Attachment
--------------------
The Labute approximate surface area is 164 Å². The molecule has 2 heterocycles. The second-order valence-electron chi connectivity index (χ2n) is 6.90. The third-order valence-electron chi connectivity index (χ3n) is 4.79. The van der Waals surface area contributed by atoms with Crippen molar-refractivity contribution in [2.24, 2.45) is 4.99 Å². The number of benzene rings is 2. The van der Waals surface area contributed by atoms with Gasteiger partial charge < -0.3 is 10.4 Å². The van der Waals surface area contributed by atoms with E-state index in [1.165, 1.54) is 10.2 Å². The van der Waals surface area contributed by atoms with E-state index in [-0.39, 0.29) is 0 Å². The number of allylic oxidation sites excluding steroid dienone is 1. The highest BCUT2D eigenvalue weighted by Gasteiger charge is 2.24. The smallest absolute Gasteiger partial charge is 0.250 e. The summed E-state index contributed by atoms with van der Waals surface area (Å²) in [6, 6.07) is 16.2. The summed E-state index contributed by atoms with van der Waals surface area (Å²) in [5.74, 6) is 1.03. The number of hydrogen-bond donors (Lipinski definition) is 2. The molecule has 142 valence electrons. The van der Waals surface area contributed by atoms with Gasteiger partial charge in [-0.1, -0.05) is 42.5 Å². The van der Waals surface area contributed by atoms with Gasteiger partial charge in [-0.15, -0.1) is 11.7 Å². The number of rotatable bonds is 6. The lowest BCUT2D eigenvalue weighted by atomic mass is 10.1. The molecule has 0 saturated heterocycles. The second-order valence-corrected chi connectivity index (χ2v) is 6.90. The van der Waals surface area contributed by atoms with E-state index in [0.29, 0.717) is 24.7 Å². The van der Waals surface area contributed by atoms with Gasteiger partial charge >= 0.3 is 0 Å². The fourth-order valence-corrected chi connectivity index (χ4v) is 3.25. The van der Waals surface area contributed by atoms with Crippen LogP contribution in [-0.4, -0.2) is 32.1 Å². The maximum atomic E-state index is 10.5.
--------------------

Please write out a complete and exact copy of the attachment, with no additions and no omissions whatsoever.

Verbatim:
The Labute approximate surface area is 164 Å². The molecule has 2 heterocycles. The second-order valence-electron chi connectivity index (χ2n) is 6.90. The third-order valence-electron chi connectivity index (χ3n) is 4.79. The van der Waals surface area contributed by atoms with Crippen molar-refractivity contribution in [2.24, 2.45) is 4.99 Å². The number of benzene rings is 2. The van der Waals surface area contributed by atoms with Gasteiger partial charge < -0.3 is 10.4 Å². The van der Waals surface area contributed by atoms with E-state index in [1.165, 1.54) is 10.2 Å². The van der Waals surface area contributed by atoms with E-state index in [-0.39, 0.29) is 0 Å². The number of allylic oxidation sites excluding steroid dienone is 1. The highest BCUT2D eigenvalue weighted by Gasteiger charge is 2.24. The smallest absolute Gasteiger partial charge is 0.250 e. The summed E-state index contributed by atoms with van der Waals surface area (Å²) in [6, 6.07) is 16.2. The summed E-state index contributed by atoms with van der Waals surface area (Å²) in [5.74, 6) is 1.03. The number of hydrogen-bond donors (Lipinski definition) is 2. The molecule has 142 valence electrons. The van der Waals surface area contributed by atoms with Gasteiger partial charge in [-0.1, -0.05) is 42.5 Å². The van der Waals surface area contributed by atoms with Gasteiger partial charge in [-0.15, -0.1) is 11.7 Å². The number of rotatable bonds is 6. The lowest BCUT2D eigenvalue weighted by atomic mass is 10.1. The molecule has 0 saturated heterocycles. The second-order valence-corrected chi connectivity index (χ2v) is 6.90. The van der Waals surface area contributed by atoms with E-state index in [0.29, 0.717) is 24.7 Å². The van der Waals surface area contributed by atoms with Gasteiger partial charge >= 0.3 is 0 Å². The fourth-order valence-corrected chi connectivity index (χ4v) is 3.25. The van der Waals surface area contributed by atoms with Crippen LogP contribution in [-0.4, -0.2) is 32.1 Å². The maximum atomic E-state index is 10.5.